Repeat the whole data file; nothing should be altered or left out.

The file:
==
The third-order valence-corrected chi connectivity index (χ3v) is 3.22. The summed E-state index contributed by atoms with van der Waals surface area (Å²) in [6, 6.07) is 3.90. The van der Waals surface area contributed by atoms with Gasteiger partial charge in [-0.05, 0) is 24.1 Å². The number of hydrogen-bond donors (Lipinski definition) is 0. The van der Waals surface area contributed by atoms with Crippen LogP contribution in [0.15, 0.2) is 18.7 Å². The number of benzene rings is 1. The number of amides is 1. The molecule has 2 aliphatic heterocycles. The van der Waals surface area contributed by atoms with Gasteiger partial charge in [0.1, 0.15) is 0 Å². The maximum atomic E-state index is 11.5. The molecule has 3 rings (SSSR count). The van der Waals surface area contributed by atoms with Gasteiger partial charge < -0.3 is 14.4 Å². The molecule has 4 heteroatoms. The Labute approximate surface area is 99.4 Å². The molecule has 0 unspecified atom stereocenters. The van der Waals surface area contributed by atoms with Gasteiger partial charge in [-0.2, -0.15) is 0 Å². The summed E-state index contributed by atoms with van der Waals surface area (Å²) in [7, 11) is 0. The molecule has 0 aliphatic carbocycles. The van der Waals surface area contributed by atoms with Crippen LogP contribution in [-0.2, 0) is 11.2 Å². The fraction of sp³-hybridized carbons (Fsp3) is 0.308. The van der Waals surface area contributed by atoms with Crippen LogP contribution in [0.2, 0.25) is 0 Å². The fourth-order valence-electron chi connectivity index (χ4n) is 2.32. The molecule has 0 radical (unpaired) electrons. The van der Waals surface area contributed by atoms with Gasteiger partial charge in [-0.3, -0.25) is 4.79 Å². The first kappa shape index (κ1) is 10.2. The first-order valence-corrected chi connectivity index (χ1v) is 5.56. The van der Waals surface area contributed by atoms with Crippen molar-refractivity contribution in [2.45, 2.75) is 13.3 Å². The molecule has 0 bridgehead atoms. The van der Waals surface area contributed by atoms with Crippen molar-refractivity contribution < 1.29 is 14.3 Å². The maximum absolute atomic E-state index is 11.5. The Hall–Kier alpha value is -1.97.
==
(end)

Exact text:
The third-order valence-corrected chi connectivity index (χ3v) is 3.22. The summed E-state index contributed by atoms with van der Waals surface area (Å²) in [6, 6.07) is 3.90. The van der Waals surface area contributed by atoms with Gasteiger partial charge in [-0.05, 0) is 24.1 Å². The number of hydrogen-bond donors (Lipinski definition) is 0. The van der Waals surface area contributed by atoms with Crippen LogP contribution in [0.15, 0.2) is 18.7 Å². The number of benzene rings is 1. The number of amides is 1. The molecule has 2 aliphatic heterocycles. The van der Waals surface area contributed by atoms with Gasteiger partial charge in [0.1, 0.15) is 0 Å². The maximum atomic E-state index is 11.5. The molecule has 3 rings (SSSR count). The van der Waals surface area contributed by atoms with Gasteiger partial charge < -0.3 is 14.4 Å². The molecule has 4 heteroatoms. The Labute approximate surface area is 99.4 Å². The molecule has 0 unspecified atom stereocenters. The van der Waals surface area contributed by atoms with Gasteiger partial charge in [-0.2, -0.15) is 0 Å². The summed E-state index contributed by atoms with van der Waals surface area (Å²) in [7, 11) is 0. The molecule has 0 aliphatic carbocycles. The van der Waals surface area contributed by atoms with Crippen LogP contribution in [-0.2, 0) is 11.2 Å². The fraction of sp³-hybridized carbons (Fsp3) is 0.308. The van der Waals surface area contributed by atoms with Crippen LogP contribution in [0.2, 0.25) is 0 Å². The fourth-order valence-electron chi connectivity index (χ4n) is 2.32. The molecule has 0 radical (unpaired) electrons. The van der Waals surface area contributed by atoms with Gasteiger partial charge in [-0.3, -0.25) is 4.79 Å². The first kappa shape index (κ1) is 10.2. The first-order valence-corrected chi connectivity index (χ1v) is 5.56. The van der Waals surface area contributed by atoms with Crippen molar-refractivity contribution in [2.45, 2.75) is 13.3 Å². The molecule has 0 bridgehead atoms. The van der Waals surface area contributed by atoms with Crippen molar-refractivity contribution < 1.29 is 14.3 Å². The maximum absolute atomic E-state index is 11.5. The Hall–Kier alpha value is -1.97.